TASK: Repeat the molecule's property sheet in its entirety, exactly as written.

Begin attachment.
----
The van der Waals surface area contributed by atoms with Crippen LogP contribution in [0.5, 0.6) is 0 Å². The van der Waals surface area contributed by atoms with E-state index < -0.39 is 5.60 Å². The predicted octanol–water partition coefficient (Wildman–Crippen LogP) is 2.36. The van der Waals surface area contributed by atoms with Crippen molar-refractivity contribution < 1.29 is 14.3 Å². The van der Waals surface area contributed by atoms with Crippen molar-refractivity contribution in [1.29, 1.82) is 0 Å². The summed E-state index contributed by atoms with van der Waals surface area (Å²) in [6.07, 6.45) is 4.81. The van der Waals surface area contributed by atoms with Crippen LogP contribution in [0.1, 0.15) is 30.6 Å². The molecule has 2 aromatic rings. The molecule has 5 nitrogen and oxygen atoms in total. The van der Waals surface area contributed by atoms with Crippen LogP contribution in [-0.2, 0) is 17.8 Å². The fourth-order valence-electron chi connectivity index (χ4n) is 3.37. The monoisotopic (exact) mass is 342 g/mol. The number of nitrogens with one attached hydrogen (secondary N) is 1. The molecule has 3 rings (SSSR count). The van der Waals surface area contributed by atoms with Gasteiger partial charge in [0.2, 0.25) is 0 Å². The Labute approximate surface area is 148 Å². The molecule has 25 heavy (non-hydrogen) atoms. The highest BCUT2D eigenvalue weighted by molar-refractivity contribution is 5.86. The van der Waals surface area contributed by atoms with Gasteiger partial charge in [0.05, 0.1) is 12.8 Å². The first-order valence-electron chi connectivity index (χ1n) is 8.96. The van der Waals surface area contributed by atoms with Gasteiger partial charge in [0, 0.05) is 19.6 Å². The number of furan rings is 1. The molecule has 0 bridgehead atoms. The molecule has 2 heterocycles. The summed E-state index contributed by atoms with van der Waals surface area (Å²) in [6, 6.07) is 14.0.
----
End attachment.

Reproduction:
The van der Waals surface area contributed by atoms with Crippen LogP contribution in [0.5, 0.6) is 0 Å². The van der Waals surface area contributed by atoms with E-state index < -0.39 is 5.60 Å². The predicted octanol–water partition coefficient (Wildman–Crippen LogP) is 2.36. The van der Waals surface area contributed by atoms with Crippen molar-refractivity contribution < 1.29 is 14.3 Å². The van der Waals surface area contributed by atoms with Crippen molar-refractivity contribution in [1.29, 1.82) is 0 Å². The summed E-state index contributed by atoms with van der Waals surface area (Å²) in [6.07, 6.45) is 4.81. The van der Waals surface area contributed by atoms with Crippen LogP contribution in [0.1, 0.15) is 30.6 Å². The molecule has 2 aromatic rings. The molecule has 5 nitrogen and oxygen atoms in total. The van der Waals surface area contributed by atoms with Crippen LogP contribution in [-0.2, 0) is 17.8 Å². The fourth-order valence-electron chi connectivity index (χ4n) is 3.37. The monoisotopic (exact) mass is 342 g/mol. The number of nitrogens with one attached hydrogen (secondary N) is 1. The molecule has 3 rings (SSSR count). The van der Waals surface area contributed by atoms with Gasteiger partial charge in [0.2, 0.25) is 0 Å². The Labute approximate surface area is 148 Å². The molecule has 25 heavy (non-hydrogen) atoms. The highest BCUT2D eigenvalue weighted by molar-refractivity contribution is 5.86. The van der Waals surface area contributed by atoms with Gasteiger partial charge in [0.05, 0.1) is 12.8 Å². The first-order valence-electron chi connectivity index (χ1n) is 8.96. The van der Waals surface area contributed by atoms with Gasteiger partial charge in [0, 0.05) is 19.6 Å². The number of furan rings is 1. The molecule has 0 bridgehead atoms. The molecule has 2 heterocycles. The summed E-state index contributed by atoms with van der Waals surface area (Å²) in [6, 6.07) is 14.0.